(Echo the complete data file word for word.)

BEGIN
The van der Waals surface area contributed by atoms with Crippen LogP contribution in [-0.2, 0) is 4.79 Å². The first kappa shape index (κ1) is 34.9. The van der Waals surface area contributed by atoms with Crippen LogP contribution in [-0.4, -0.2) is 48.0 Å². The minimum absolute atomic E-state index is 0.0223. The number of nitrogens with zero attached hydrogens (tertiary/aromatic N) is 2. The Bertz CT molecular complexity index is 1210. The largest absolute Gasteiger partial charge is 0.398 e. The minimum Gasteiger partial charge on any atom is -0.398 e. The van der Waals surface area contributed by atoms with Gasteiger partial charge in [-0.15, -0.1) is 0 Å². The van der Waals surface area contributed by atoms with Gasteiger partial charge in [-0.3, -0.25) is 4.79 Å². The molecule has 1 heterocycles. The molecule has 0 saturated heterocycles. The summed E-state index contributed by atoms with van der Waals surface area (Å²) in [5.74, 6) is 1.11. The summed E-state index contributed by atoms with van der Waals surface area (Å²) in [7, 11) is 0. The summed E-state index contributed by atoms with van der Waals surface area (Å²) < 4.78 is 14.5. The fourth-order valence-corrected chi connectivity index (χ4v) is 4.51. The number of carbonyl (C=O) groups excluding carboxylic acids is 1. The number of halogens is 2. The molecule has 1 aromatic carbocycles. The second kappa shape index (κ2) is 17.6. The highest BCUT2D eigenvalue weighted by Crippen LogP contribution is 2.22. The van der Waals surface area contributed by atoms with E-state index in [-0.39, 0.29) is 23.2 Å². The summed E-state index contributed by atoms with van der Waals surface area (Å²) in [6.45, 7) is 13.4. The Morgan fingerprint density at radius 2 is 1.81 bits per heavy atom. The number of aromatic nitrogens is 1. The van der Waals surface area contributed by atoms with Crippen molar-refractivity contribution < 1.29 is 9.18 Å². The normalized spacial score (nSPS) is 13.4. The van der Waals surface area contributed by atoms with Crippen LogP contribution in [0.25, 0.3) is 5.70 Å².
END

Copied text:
The van der Waals surface area contributed by atoms with Crippen LogP contribution in [-0.2, 0) is 4.79 Å². The first kappa shape index (κ1) is 34.9. The van der Waals surface area contributed by atoms with Crippen LogP contribution in [-0.4, -0.2) is 48.0 Å². The minimum absolute atomic E-state index is 0.0223. The number of nitrogens with zero attached hydrogens (tertiary/aromatic N) is 2. The Bertz CT molecular complexity index is 1210. The largest absolute Gasteiger partial charge is 0.398 e. The minimum Gasteiger partial charge on any atom is -0.398 e. The van der Waals surface area contributed by atoms with Gasteiger partial charge in [-0.15, -0.1) is 0 Å². The van der Waals surface area contributed by atoms with Gasteiger partial charge in [-0.3, -0.25) is 4.79 Å². The molecule has 1 heterocycles. The molecule has 0 saturated heterocycles. The summed E-state index contributed by atoms with van der Waals surface area (Å²) in [5.74, 6) is 1.11. The summed E-state index contributed by atoms with van der Waals surface area (Å²) in [7, 11) is 0. The summed E-state index contributed by atoms with van der Waals surface area (Å²) < 4.78 is 14.5. The fourth-order valence-corrected chi connectivity index (χ4v) is 4.51. The number of carbonyl (C=O) groups excluding carboxylic acids is 1. The number of halogens is 2. The molecule has 1 aromatic carbocycles. The second kappa shape index (κ2) is 17.6. The highest BCUT2D eigenvalue weighted by Crippen LogP contribution is 2.22. The van der Waals surface area contributed by atoms with E-state index in [-0.39, 0.29) is 23.2 Å². The summed E-state index contributed by atoms with van der Waals surface area (Å²) in [6.45, 7) is 13.4. The Morgan fingerprint density at radius 2 is 1.81 bits per heavy atom. The number of aromatic nitrogens is 1. The van der Waals surface area contributed by atoms with Crippen molar-refractivity contribution < 1.29 is 9.18 Å². The normalized spacial score (nSPS) is 13.4. The van der Waals surface area contributed by atoms with Crippen LogP contribution in [0.25, 0.3) is 5.70 Å².